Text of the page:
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Report by Migrants’ Rights Network and Unis Resist Border Controls finds woeful lack of support for Tier 4 students during Covid-19 crisis

Summary:

Groups call for the Government to end no recourse to public funds provisions for international students

Date of Publication:
13 August 2020

Report by Migrants’ Rights Network and Unis Resist Border Controls finds woeful lack of support for Tier 4 students during Covid-19 crisis

13 August 2020
EIN

Migrants' Rights Network (MRN) and the academic campaign group Unis Resist Border Controls (URBC) released a short new report this week on the effects of Covid-19 on Tier 4 international students.

The 13-page report can be read here.

The report finds that there is a woeful lack of support structures in place within UK higher education for Tier 4 international students.

MRN and URBC interviewed 124 international students from 31 universities across the UK for the report. With international students having no recourse to public funds (NRPF), the report found that 70 respondents (56%) believed they were destitute or at risk of becoming destitute.

MRN and URBC said: "Without a safety net, many Tier 4 students are struggling more acutely during the COVID-19 lockdown to pay for basic necessities like groceries and rent. The precarity that these students are finding themselves in has contributed to mental health problems, which include depression and in some cases suicidal thoughts."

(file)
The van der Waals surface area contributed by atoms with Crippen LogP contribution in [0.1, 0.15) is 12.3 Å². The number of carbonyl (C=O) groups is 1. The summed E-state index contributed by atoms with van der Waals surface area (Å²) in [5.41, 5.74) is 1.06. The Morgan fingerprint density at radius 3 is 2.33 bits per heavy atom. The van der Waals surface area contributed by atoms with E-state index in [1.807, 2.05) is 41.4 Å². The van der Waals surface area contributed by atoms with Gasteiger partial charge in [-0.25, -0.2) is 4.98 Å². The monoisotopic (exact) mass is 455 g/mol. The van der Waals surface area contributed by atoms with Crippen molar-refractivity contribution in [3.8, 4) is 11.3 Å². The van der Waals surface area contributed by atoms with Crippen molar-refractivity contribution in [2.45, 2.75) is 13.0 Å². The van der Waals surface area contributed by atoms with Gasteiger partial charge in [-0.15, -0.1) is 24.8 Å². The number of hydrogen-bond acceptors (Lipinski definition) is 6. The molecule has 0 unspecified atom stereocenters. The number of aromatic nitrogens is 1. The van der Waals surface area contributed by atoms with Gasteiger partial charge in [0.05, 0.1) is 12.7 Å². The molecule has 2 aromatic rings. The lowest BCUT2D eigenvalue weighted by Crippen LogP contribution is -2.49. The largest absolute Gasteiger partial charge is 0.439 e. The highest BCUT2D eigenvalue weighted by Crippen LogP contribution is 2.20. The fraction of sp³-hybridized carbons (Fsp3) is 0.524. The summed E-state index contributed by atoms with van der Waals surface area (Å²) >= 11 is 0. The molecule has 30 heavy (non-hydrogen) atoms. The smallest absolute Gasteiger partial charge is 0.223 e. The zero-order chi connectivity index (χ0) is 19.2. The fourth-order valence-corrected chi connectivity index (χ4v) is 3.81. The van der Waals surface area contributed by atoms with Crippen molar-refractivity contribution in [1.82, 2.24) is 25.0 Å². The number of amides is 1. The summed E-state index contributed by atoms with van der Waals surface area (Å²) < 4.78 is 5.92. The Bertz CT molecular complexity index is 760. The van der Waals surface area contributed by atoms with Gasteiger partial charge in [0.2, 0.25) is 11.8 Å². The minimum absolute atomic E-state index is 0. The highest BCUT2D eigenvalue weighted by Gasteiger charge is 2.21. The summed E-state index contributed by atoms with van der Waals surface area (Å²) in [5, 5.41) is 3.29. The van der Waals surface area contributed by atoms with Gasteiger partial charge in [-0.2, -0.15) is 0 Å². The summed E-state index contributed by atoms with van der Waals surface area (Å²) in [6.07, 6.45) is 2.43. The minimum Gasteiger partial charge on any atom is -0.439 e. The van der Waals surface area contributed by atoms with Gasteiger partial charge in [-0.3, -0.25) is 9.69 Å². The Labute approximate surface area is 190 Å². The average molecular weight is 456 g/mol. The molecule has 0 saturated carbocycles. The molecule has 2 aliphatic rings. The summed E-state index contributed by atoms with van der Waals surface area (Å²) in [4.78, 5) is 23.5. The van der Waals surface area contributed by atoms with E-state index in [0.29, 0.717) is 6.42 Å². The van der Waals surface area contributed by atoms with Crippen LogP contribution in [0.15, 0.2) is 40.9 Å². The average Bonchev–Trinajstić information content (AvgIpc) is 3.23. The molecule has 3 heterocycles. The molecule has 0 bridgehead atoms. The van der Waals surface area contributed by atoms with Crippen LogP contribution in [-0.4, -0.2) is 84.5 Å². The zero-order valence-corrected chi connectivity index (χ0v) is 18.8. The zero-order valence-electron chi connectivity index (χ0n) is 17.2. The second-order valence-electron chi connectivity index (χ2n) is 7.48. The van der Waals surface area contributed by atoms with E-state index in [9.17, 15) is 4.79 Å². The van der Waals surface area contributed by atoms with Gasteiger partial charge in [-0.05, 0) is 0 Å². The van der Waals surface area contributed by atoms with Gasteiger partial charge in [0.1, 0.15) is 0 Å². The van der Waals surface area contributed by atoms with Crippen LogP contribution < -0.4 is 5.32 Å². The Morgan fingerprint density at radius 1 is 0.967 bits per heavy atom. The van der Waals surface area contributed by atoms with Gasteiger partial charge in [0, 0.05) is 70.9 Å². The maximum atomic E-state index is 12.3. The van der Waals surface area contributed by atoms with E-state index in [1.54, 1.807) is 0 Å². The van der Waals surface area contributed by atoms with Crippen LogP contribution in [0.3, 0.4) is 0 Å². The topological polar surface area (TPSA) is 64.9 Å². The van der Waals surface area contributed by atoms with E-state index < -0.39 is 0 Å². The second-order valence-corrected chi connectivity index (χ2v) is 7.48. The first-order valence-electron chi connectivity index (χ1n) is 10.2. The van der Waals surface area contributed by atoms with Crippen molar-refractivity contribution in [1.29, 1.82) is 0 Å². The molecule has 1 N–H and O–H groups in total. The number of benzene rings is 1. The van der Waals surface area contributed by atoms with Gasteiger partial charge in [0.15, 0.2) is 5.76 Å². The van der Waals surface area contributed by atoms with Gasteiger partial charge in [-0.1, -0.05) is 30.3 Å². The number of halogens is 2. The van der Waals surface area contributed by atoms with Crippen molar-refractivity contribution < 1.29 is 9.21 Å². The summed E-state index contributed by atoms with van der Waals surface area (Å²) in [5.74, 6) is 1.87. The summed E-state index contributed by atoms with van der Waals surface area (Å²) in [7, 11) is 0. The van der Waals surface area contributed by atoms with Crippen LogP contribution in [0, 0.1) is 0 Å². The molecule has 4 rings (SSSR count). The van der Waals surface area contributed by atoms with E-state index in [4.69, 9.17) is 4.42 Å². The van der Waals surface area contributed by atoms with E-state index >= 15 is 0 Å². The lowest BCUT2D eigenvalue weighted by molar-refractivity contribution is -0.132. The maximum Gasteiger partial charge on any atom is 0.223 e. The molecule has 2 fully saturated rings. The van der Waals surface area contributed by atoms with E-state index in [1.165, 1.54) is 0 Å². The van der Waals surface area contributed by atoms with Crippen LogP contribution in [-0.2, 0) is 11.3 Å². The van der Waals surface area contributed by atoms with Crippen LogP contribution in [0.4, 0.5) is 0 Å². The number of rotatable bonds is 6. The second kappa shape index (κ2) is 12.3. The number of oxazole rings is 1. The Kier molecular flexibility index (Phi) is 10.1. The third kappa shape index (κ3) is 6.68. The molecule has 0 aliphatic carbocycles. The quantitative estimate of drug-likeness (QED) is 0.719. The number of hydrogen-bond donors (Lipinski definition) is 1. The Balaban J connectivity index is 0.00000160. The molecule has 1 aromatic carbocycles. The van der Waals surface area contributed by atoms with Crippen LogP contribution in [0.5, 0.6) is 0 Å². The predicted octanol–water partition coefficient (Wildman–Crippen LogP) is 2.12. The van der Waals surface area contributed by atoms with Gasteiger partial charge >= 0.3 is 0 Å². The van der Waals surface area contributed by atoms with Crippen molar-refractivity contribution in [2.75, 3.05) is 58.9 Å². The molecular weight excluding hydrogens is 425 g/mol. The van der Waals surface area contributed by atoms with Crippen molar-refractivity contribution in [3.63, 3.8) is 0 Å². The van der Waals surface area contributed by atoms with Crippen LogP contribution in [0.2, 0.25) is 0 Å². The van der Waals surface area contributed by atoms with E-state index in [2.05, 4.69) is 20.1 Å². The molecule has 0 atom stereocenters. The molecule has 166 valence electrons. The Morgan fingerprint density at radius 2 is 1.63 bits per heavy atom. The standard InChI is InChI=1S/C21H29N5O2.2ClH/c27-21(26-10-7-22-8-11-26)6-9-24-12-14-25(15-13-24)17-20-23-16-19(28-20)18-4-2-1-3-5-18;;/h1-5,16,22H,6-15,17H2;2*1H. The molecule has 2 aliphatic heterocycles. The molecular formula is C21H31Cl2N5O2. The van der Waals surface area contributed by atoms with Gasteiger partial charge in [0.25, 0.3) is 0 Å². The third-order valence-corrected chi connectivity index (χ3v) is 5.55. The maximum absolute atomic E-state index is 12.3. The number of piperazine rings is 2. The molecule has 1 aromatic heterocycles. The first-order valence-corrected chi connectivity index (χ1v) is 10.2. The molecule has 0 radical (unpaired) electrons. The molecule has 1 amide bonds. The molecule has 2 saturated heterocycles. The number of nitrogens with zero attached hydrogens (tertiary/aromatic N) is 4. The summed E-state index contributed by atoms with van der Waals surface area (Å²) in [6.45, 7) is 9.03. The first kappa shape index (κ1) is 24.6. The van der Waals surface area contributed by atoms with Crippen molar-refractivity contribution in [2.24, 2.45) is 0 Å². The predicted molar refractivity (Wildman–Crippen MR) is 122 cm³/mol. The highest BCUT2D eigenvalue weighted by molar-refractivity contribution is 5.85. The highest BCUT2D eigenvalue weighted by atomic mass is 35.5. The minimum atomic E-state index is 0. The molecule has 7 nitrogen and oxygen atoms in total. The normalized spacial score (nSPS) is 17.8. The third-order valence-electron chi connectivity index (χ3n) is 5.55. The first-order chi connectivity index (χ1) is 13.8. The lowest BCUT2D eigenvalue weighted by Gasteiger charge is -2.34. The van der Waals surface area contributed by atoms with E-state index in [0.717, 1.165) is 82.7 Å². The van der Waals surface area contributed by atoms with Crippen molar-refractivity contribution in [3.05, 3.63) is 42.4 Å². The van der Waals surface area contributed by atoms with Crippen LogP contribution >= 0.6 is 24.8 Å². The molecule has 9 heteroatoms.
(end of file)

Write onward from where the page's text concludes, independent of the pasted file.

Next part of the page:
According to the report, the UK higher education sector is not doing enough to support international students.

The report states: "Despite financially supporting UK higher education, the money that Tier 4 students bring to the UK doesn't necessarily translate into better support structures and adequate resources for them and all other students. This is clearly seen in our study where Tier 4 students have not been given adequate hardship funds by their universities. In a number of other cases, URBC found that when hardship funds were open to Tier 4 students, they were still denied these grants, as exemplified by the comments in our study. Likewise, a number of Tier 4 students informed URBC that despite applying for hardship grants when they were made available, they nonetheless denied hardship grants and told that this was because they had filed the wrong application for funding."

MRN and URBC urged all universities to make hardship funds available and easily accessible to all students without the need for exhaustive administrative process.

The report also calls for a tuition fee amnesty for Tier 4 students and says no UK university should be forcing Tier 4 students to pay the remainder of their tuition fees during the pandemic. It notes: "While the UK continues with its COVID-19 lockdown, we must remember that lockdowns are also happening around the world. Tier 4 students have family members currently in lockdown and/or ill with COVID-19, who are unable to send them money to survive at the present time. Given the unprecedented situation we are in as a result of the global pandemic, we find it incredibly difficult to comprehend how a number of UK universities are weaponising the immigration status of tier 4 students who are unable to pay their tuition fees, much less survive in the UK."

Following their report, MRN and URBC, together with over 500 other signatories, wrote a letter to the Home Secretary calling for the Government to end NRPF provisions for Tier 4 international students.

The groups ask the Home Secretary: "How can you attract the best and brightest from around the world when the hostile environment policy and NRPF are creating many problems for international non-EEA students studying in the UK? And as we have illustrated, the COVID lockdown in the UK starkly shows that there are poor support structures in place for Tier 4 students, making them disproportionately vulnerable to destitution."